What Jim Rohn and The Richest Man in Babylon Teach About Retirement Planning

In a recent article entitled Business Owners and Retirement Planning, on the Generational Equity web site, a startling statistic was revealed – over 40% of business owners have no retirement plans in place.

In fact, according to anecdotal evidence, this isn’t all that rare. Even employees have done litle more than the bare minimum to prepare for a long and happy retirement.

The basic facts are simple enough to appreciate. We are living longer (thanks to medical advances) and mutual retirement schemes are becoming less stable (thanks to bankers greed.)

There are likely to be a number of bankers who disagree with that last statement; but they’re probably not among the many, many people who lost their entire retirement fund in the recent financial crisis.

It’s time, perhaps, to think about planning for oneself.

In fact, the UK government recently enacted a scheme whereby people could choose to do just that – kind of.

Reading between the lines, it seems as if, while giving earners a choice about where to invest their compulsory contributions to a pension plan, the list of approved schemes is fairly limited.

So, what’s the best approach?

Money Management Lessons from the Ancients

In George S. Clason’s “The Richest Man in Babylon”, there are many pieces of sage advice about money management. They’re presented as Seven Cures for a Lean Purse, and the Five Laws of Gold, as chiseled into a colelction of clay tablets.

The book is a great read, but one of the points to take away is the focus given to how much one should spend, and how much one should put by for retirement. Or as the book puts it, “A part of all you earn is yours to keep. It should be not less than a tenth no matter how little you earn.”

The 10% rule is a recurrent theme in the teachings of both Clason and Rohn, and is an amount that is destined to be saved, and never touched, until the saver no longer has the capacity to earn.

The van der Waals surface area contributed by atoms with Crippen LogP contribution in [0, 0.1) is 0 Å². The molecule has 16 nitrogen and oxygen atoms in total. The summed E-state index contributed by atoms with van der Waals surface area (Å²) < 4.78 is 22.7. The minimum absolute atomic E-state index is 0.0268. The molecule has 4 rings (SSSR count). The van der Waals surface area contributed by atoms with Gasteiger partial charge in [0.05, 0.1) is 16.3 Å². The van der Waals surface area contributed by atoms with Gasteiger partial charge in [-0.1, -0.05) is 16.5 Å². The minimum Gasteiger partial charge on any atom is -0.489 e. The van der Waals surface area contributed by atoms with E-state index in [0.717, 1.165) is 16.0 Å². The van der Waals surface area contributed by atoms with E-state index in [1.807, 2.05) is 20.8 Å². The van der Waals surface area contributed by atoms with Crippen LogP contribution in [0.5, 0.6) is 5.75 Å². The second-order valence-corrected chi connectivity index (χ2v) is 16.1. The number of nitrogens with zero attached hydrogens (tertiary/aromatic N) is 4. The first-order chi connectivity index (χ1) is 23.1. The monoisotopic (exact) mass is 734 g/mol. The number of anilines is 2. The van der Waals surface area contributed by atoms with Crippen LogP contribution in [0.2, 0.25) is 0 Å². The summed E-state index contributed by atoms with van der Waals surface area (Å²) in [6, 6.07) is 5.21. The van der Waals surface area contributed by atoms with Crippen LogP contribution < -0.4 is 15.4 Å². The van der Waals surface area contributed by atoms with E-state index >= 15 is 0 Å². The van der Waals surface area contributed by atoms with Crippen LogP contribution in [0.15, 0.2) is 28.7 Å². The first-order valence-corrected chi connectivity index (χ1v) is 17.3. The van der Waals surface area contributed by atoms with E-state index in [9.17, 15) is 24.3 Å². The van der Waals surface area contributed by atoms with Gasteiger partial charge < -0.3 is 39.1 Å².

At the same time, the book teaches that one should live on 70% of one’s income, which leaves 20% seemingly unaccounted for.

Enter Jim Rohn.

Jim Rohn on Being Financially Independent

Jim Rohn once made a VHS video cassette that was sent out to various schools across the USA, teaching teenagers how to manage their income, presented as rules for life.

Titled “Three Keys to Greatness”, it coveerd a lot of ground, but the money management centered around becoming financially independent. That’s probably the best one can hope for at retirement age, and starting early, with small values, is the key to success.

One might not agree with Rohn’s insistence that the first 10% of earnings be set aside for charity, but he also adheres to the 70% rule for expenses as mentioned above.

The other two tenths he splits between active and passive investments.

It’s a theme revisited in “The Richest Man in Babylon”, where the reader is encouraged to invest 10% in ventures that will make more money, but to do so only with experts in their field that have a solid reputation and plan.

So, modern retirement planning would appear to be simple enough – save 10%, put 10% to work, live on 70%, and then decide what to do with the remaining 10%.

Almost unbelievably, it works. It just takes a little effort, and some well-infomed choices.

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